ICSID Review     Hybrid Journal   (Followers: 11)
ILAR J.     Hybrid Journal   (Followers: 2, SJR: 1.732, CiteScore: 4)
IMA J. of Applied Mathematics     Hybrid Journal   (SJR: 0.679, CiteScore: 1)
IMA J. of Management Mathematics     Hybrid Journal   (SJR: 0.538, CiteScore: 1)
IMA J. of Mathematical Control and Information     Hybrid Journal   (Followers: 2, SJR: 0.496, CiteScore: 1)
IMA J. of Numerical Analysis - advance access     Hybrid Journal   (SJR: 1.987, CiteScore: 2)
Industrial and Corporate Change     Hybrid Journal   (Followers: 10, SJR: 1.792, CiteScore: 2)
Industrial Law J.     Hybrid Journal   (Followers: 36, SJR: 0.249, CiteScore: 1)
Inflammatory Bowel Diseases     Hybrid Journal   (Followers: 43, SJR: 2.511, CiteScore: 4)
Information and Inference     Free  
Integrative and Comparative Biology     Hybrid Journal   (Followers: 8, SJR: 1.319, CiteScore: 2)
Interacting with Computers     Hybrid Journal   (Followers: 11, SJR: 0.292, CiteScore: 1)
Interactive CardioVascular and Thoracic Surgery     Hybrid Journal   (Followers: 7, SJR: 0.762, CiteScore: 1)
Intl. Affairs     Hybrid Journal   (Followers: 62, SJR: 1.505, CiteScore: 3)
Intl. Data Privacy Law     Hybrid Journal   (Followers: 25)
Intl. Health     Hybrid Journal   (Followers: 6, SJR: 0.851, CiteScore: 2)
Intl. Immunology     Hybrid Journal   (Followers: 3, SJR: 2.167, CiteScore: 4)
Intl. J. for Quality in Health Care     Hybrid Journal   (Followers: 36, SJR: 1.348, CiteScore: 2)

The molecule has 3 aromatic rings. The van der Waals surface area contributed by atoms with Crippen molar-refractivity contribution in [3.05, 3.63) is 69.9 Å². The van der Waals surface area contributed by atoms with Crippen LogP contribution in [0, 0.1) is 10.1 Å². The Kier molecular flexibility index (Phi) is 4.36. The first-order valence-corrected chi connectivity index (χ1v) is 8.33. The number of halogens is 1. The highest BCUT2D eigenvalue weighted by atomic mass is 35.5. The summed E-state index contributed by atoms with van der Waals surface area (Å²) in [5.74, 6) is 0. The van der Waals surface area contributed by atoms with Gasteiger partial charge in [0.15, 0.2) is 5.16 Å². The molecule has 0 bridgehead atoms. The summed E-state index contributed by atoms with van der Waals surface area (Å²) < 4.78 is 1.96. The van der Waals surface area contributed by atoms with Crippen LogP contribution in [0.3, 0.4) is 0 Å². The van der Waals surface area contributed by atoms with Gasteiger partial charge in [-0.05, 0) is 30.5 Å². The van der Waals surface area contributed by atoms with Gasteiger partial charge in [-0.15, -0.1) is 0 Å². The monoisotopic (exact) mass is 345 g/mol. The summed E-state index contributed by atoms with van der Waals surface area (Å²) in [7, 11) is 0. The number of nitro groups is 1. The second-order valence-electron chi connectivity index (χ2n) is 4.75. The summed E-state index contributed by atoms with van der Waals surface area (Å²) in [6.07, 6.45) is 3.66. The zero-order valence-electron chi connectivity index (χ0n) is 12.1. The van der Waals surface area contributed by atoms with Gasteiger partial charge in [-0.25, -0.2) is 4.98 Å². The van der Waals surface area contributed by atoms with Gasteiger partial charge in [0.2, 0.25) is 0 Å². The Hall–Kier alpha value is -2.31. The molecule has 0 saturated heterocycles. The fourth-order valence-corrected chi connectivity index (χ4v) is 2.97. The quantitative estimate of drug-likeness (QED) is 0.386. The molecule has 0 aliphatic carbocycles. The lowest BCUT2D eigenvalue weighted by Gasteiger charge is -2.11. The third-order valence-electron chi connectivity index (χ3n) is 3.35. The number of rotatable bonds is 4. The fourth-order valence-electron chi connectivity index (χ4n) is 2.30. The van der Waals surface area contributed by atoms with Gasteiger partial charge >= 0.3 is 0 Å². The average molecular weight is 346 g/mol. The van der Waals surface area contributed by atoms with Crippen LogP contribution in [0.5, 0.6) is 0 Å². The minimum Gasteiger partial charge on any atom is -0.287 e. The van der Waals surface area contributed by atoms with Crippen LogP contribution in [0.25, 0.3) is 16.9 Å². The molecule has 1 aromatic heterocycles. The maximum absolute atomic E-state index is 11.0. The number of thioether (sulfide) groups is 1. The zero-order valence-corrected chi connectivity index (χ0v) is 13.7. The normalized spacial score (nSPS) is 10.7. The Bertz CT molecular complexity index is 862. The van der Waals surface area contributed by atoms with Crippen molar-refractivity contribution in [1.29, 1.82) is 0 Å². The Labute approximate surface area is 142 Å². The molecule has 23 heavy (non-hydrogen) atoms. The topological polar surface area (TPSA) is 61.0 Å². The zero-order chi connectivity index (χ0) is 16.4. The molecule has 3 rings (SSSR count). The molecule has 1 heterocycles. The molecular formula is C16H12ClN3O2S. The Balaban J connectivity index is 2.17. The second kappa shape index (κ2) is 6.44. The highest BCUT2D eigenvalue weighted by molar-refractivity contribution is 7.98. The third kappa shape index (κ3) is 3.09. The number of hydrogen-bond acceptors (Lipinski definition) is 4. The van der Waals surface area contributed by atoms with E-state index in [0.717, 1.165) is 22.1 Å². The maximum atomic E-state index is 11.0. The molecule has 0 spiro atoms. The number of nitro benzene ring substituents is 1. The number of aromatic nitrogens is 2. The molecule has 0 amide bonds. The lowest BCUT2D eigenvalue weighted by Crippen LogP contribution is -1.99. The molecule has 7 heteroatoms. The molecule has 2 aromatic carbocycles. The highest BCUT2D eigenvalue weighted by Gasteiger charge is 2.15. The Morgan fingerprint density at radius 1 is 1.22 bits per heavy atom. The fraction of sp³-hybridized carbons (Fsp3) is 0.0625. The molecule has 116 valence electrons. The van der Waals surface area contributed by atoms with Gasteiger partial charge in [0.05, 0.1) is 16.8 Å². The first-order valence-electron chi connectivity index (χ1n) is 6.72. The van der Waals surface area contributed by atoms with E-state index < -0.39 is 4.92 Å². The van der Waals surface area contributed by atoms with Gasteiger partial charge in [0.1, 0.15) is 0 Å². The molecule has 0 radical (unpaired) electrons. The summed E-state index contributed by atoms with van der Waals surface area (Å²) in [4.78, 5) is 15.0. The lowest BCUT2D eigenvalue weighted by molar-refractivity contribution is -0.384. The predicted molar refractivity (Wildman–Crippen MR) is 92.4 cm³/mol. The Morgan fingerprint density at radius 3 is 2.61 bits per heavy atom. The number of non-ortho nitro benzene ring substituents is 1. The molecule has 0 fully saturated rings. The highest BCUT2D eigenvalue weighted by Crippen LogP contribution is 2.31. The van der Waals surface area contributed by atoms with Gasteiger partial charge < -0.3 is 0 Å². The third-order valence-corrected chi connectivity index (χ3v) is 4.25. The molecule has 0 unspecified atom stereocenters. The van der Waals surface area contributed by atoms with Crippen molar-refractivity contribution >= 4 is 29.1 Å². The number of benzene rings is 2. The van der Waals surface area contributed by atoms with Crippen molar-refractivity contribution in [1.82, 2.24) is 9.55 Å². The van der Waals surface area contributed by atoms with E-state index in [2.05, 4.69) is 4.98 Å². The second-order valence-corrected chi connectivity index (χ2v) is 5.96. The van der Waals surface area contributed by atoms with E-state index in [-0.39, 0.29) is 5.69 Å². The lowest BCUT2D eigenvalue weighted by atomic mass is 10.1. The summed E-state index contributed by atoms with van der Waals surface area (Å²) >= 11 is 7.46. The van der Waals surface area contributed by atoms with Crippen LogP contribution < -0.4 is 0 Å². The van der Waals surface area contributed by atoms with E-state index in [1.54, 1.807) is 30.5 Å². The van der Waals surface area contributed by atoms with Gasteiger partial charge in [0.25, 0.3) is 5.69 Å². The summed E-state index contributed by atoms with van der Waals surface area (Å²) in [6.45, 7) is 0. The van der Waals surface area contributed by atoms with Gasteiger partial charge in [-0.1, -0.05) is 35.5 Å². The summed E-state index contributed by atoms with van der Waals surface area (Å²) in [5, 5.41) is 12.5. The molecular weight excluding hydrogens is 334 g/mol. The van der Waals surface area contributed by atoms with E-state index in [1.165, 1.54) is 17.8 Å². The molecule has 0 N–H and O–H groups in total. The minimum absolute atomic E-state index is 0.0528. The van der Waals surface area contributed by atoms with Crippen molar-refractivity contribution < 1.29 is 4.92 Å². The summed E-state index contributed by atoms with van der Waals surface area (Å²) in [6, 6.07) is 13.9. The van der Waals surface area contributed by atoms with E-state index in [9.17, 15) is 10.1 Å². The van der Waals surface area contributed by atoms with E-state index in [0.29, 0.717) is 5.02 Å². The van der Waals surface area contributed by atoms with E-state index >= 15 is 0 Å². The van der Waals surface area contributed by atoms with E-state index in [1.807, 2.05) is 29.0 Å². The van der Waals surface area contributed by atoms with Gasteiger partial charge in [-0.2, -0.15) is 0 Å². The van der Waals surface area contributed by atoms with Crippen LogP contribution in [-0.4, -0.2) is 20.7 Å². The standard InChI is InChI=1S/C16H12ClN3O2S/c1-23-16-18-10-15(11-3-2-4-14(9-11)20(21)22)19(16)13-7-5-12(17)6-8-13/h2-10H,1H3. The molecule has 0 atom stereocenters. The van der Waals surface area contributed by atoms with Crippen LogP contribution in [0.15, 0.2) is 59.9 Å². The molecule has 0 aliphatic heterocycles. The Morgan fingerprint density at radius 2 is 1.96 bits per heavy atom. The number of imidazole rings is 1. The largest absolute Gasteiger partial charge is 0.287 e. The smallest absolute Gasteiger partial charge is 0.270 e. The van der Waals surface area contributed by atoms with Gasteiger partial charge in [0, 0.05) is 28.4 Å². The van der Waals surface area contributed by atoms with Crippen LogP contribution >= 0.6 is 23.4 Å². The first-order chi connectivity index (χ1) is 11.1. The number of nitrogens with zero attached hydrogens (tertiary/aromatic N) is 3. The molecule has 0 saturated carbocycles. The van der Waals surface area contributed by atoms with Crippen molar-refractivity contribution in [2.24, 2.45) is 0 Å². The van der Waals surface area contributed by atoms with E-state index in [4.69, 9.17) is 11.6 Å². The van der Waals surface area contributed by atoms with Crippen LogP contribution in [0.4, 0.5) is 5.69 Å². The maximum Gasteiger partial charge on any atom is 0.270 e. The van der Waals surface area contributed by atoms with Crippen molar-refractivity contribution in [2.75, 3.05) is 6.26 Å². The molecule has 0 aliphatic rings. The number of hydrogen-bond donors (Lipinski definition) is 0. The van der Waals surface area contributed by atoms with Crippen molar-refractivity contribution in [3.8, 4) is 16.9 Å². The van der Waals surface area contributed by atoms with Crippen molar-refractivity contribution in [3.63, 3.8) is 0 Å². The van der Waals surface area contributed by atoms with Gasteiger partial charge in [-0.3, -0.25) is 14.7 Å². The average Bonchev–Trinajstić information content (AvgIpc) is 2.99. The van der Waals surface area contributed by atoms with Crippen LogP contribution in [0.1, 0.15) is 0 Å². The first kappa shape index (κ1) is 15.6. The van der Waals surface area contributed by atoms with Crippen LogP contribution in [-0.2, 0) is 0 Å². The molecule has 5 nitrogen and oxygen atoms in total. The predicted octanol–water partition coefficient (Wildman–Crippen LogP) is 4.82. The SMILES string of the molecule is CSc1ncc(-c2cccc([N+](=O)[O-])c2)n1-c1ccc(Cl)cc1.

Intl. J. of Constitutional Law     Hybrid Journal   (Followers: 63, SJR: 0.601, CiteScore: 1)
Intl. J. of Epidemiology     Hybrid Journal   (Followers: 240, SJR: 3.969, CiteScore: 5)
Intl. J. of Law and Information Technology     Hybrid Journal   (Followers: 5, SJR: 0.202, CiteScore: 1)
Intl. J. of Law, Policy and the Family     Hybrid Journal   (Followers: 24, SJR: 0.223, CiteScore: 1)
Intl. J. of Lexicography     Hybrid Journal   (Followers: 10, SJR: 0.285, CiteScore: 1)
Intl. J. of Low-Carbon Technologies     Open Access   (Followers: 1, SJR: 0.403, CiteScore: 1)
Intl. J. of Neuropsychopharmacology     Open Access   (Followers: 3, SJR: 1.808, CiteScore: 4)
Intl. J. of Public Opinion Research     Hybrid Journal   (Followers: 11, SJR: 1.545, CiteScore: 1)
Intl. J. of Refugee Law     Hybrid Journal   (Followers: 38, SJR: 0.389, CiteScore: 1)
Intl. J. of Transitional Justice     Hybrid Journal   (Followers: 11, SJR: 0.724, CiteScore: 2)
Intl. Mathematics Research Notices     Hybrid Journal   (Followers: 1, SJR: 2.168, CiteScore: 1)